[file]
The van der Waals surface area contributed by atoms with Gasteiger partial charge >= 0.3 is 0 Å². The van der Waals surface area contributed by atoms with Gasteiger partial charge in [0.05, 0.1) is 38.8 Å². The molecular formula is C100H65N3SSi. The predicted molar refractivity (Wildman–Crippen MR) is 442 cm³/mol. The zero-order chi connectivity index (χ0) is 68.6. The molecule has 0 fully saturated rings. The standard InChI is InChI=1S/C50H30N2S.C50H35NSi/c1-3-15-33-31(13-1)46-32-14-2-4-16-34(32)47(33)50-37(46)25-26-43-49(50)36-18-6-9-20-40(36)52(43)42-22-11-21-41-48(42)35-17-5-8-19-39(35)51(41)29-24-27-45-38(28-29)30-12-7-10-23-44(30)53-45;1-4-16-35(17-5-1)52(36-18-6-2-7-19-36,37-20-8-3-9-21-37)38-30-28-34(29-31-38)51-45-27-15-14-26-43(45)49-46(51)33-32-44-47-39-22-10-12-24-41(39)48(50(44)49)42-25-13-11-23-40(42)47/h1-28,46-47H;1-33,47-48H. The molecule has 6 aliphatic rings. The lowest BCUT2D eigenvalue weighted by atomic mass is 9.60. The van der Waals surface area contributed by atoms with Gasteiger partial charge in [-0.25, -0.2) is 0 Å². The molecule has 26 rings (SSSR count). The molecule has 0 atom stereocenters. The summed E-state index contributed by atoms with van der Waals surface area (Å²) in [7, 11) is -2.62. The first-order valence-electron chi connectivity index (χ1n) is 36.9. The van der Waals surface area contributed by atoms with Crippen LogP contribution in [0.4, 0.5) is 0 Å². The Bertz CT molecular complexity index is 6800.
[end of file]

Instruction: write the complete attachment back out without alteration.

The van der Waals surface area contributed by atoms with Gasteiger partial charge >= 0.3 is 0 Å². The van der Waals surface area contributed by atoms with Gasteiger partial charge in [0.05, 0.1) is 38.8 Å². The molecular formula is C100H65N3SSi. The predicted molar refractivity (Wildman–Crippen MR) is 442 cm³/mol. The zero-order chi connectivity index (χ0) is 68.6. The molecule has 0 fully saturated rings. The standard InChI is InChI=1S/C50H30N2S.C50H35NSi/c1-3-15-33-31(13-1)46-32-14-2-4-16-34(32)47(33)50-37(46)25-26-43-49(50)36-18-6-9-20-40(36)52(43)42-22-11-21-41-48(42)35-17-5-8-19-39(35)51(41)29-24-27-45-38(28-29)30-12-7-10-23-44(30)53-45;1-4-16-35(17-5-1)52(36-18-6-2-7-19-36,37-20-8-3-9-21-37)38-30-28-34(29-31-38)51-45-27-15-14-26-43(45)49-46(51)33-32-44-47-39-22-10-12-24-41(39)48(50(44)49)42-25-13-11-23-40(42)47/h1-28,46-47H;1-33,47-48H. The molecule has 6 aliphatic rings. The lowest BCUT2D eigenvalue weighted by atomic mass is 9.60. The van der Waals surface area contributed by atoms with Gasteiger partial charge in [-0.25, -0.2) is 0 Å². The molecule has 26 rings (SSSR count). The molecule has 0 atom stereocenters. The summed E-state index contributed by atoms with van der Waals surface area (Å²) in [7, 11) is -2.62. The first-order valence-electron chi connectivity index (χ1n) is 36.9. The van der Waals surface area contributed by atoms with Crippen LogP contribution in [0.4, 0.5) is 0 Å². The Bertz CT molecular complexity index is 6800.